After your experience working as a researcher this past summer, what type of impactful research do you think can be done with AI in regards to the criminal justice system?
I think it’s really important to ask for transparency from those in power in systems like these, and I think that comes in the form of checks and balances and publishing research. I also think that some of the existing solutions that have been presented from a criminology/sociology standpoint need to be questioned, verified, and validated before being implemented, just because of the drastic importance that they have on the lives of people.
In terms of AI, it should be used to create more people-oriented solutions by including voices from diverse disciplines, where we could work together to find what would be constructive, what would be helpful. I think AI would be more helpful if it wasn’t just making assumptions about the criminal justice system, but rather taking a more ethical approach, by, for example, taking down accounts of various courtroom players and combining those to create different types of solutions.
From a creative perspective, how can AI be combined with social justice or an individual’s personal interests?
I think that AI has been really important to my growth because even when I used it throughout school and my independent studies, I’ve applied it to things like art, music, and various academic disciplines. AI is a very interdisciplinary tool, and it can be used in any field.
It was interesting to observe the application of AI to the criminal justice system in this internship because maybe it is less obvious how AI could be beneficial to a field like criminal justice that has been practiced in a lot of ways without much change for decades or centuries. But using AI in the criminal justice system, where things have been the same for a long time, or other fields or academic disciplines that have stayed fairly unchanged for many years, is really cool because when we combine AI with the old, we can make something new.
What are the next steps for you? In terms of goals, aspirations, internships, projects for the future?
I’m currently finishing my senior year, but I already want to continue doing research next summer, just because research has been so important in shaping my experience in school. I think after doing CS and research, it really does completely change the way you look at yourself and the field that you’re studying, because it requires you to think about questions in different ways. That’s what I’ve grown to love about CS and research.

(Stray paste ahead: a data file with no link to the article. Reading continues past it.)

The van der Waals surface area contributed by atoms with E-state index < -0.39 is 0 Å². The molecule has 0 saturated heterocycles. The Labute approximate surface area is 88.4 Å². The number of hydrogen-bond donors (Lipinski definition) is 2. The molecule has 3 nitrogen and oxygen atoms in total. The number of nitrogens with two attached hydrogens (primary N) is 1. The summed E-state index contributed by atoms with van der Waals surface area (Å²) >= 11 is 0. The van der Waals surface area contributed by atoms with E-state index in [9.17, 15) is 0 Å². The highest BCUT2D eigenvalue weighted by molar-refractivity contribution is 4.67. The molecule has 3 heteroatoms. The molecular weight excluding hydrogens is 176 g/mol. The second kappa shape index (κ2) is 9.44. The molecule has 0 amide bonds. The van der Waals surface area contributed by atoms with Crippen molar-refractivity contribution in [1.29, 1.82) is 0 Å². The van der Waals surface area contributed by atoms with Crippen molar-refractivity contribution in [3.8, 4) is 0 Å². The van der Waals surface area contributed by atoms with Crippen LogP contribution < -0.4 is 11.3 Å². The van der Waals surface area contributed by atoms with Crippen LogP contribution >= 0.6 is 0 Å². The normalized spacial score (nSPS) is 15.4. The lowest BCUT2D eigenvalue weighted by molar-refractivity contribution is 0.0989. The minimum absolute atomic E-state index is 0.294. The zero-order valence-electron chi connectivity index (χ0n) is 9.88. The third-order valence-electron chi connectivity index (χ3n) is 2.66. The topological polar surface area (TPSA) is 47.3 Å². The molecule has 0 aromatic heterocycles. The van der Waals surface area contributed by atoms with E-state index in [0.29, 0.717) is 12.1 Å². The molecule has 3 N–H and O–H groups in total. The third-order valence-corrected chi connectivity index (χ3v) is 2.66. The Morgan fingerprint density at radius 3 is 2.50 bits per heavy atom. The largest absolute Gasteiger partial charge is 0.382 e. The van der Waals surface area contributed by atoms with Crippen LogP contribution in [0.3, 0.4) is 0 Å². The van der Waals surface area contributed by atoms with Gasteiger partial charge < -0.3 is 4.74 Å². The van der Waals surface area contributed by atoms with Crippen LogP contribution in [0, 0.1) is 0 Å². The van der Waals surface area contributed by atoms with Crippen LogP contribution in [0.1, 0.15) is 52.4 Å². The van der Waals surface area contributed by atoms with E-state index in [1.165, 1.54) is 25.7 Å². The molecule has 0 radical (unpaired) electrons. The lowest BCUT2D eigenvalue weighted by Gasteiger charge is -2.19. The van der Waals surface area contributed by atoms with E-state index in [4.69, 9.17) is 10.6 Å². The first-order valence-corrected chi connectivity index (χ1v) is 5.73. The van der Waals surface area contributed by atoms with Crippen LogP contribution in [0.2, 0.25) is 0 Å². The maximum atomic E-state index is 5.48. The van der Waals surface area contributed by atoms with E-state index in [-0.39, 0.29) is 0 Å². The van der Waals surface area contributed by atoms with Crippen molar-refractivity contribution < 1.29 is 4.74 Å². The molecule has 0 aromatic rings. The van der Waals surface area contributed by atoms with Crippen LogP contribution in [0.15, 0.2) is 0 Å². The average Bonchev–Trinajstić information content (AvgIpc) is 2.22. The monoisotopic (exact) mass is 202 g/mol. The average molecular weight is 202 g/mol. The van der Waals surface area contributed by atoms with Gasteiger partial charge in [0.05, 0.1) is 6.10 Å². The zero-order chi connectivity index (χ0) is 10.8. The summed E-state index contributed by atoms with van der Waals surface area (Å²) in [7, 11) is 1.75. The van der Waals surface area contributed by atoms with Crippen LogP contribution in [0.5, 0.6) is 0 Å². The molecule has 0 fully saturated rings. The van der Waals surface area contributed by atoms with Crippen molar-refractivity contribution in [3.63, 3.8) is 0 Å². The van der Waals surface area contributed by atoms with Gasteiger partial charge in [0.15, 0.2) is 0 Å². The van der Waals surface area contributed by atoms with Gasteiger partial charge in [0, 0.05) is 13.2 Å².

I’m not too sure yet if I want to stay in academia or work in the industry, but I’m going to college next year, and I want to major in CS and political science. I really want to explore what social problems should be targeted using CS and AI. I want to ask questions like when are certain methods more or less effective and which communities benefit when certain methods are used? I think sometimes the way CS is applied, either directly or indirectly, doesn’t acknowledge the voices of the populations targeted, or maybe interprets or quantifies an experience incorrectly, so I want to do more research on that and other social issues.
Rebekah Agwunobi is a high school senior in Wallingford, CT. She is an NCWIT 2018 National Award Winner, Caroline D. Bradley Scholar, and Stanford AI4ALL alumna. She is unbelievably passionate about applying STEM to solve issues ranging from women’s healthcare access to disaster relief. In her free time, she enjoys playing guitar, singing, wakeboarding, skiing, and musical theatre. In addition, she teaches all-girl coding classes and is invested in making STEM accessible to underrepresented minorities and women. She is an organizer for MAHacks, co-president of Choate Diversity Student Association, co-president of Choate Programming Union, as well as Senior Editor for three publications. After high school, she hopes to pursue research to solve complex humanitarian issues with creative CS solutions.